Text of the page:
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    1. Yes Tom, you wouldn’t be allowed in without a John Lewis bag. You can buy them for 5p though, and fill them with gravel for optimum effect.

      Yes, “this sort of thing” (that’s a Father Ted reference) will never catch on in Kingston-Upon-Hull. Or Grimsby.

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      1. Careful now.

        I’ve never bought a carrier bag and I don’t intend to start. I might have to somehow nick one. I hope I don’t get caught otherwise it will be embarrassing appearing on the front of the newspapers and explaining to the other inmates what crap crime I had committed.

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  2. Is this what used to be the Cambridge Arms, my local when it was a GK tenancy run by an ex Plymouth policeman ?
    Some of these prices probably equate to what we spent in a week…..

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    1. I can see why you’d ask that Malcolm. The Cambridge Arms is now a monstrosity called D’arrysCookhouse and Wine Bar (still notionally G King).

      Pint Shop was University pensions office !

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  3. Thanks for that, I remember the King Street run with affection.
    From memory;
    Horse & Groom ( Whitbread )
    Rhadegund ( Tolly Cobbold )
    Champ of the Thames (GK)
    Kings Arms (Tolly)
    Cambridge Arms (GK)
    And somewhere called, I think, the Criterion.
    I may be missing one. Sometimes we started in the Hopbine for some reason.
    Happy days…..

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    1. The King Street Run is supposed to have eight pubs in it. In my day King St has never had that many. So it is made up at either end by adding other pubs, such as the Hopbine. One version I know started in Trinity Bar. The Prince of Wales, which was a cellar bar somewhere off Sussex Street, was included in another version. The above list was usually the core – I can’t remember what was there before the King’s Arms. The Criterion was right the way into Market Passage (closed in 1967, I believe)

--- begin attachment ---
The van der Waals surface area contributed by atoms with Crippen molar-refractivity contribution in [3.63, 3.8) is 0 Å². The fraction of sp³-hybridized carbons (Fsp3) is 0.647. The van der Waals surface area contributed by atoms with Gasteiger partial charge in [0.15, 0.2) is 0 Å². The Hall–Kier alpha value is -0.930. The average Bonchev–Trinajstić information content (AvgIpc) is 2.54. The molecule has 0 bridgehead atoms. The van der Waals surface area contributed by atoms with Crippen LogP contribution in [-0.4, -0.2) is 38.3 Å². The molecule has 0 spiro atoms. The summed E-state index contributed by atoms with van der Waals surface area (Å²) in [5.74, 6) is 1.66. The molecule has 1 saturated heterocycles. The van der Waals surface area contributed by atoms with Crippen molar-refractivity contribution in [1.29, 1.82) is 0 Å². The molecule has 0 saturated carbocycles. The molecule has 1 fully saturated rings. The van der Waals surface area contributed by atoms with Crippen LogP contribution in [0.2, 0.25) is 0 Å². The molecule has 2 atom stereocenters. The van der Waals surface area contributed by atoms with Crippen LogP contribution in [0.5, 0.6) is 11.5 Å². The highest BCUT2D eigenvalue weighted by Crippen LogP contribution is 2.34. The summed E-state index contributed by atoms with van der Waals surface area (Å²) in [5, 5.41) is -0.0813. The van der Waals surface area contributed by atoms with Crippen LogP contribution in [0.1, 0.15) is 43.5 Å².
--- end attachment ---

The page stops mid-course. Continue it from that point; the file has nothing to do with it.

Liked by 1 person

    2. Incidentally, the Horse and Groom has gone by the name of The King Street Run for years (there was a period when every other Cambridge pub seemed to be changing its name to a tourist themed concept) the Boat Race, the Graduate, the Cambridge Blue, the Town and Gown …

      Liked by 1 person

  4. Martin, is the Corner House still going ? List count if how many kebab a la grecque were consumed early evening after the College changed their charging system.

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      1. The Corner House was a Greek Cypriot restaurant rather than a pub. It was originally on the corner of King St and Malcolm St (hence the name), and had both a first floor and cellar dining area, but when they demolished that block and built the new one, they gave them a new unit all one floor and pretty much next door to what was then the King’s Arms. It stayed open until the old lady who owned it (after her husband’s death) finally retired. Then it became a noodle bar. Don’t know what it is now.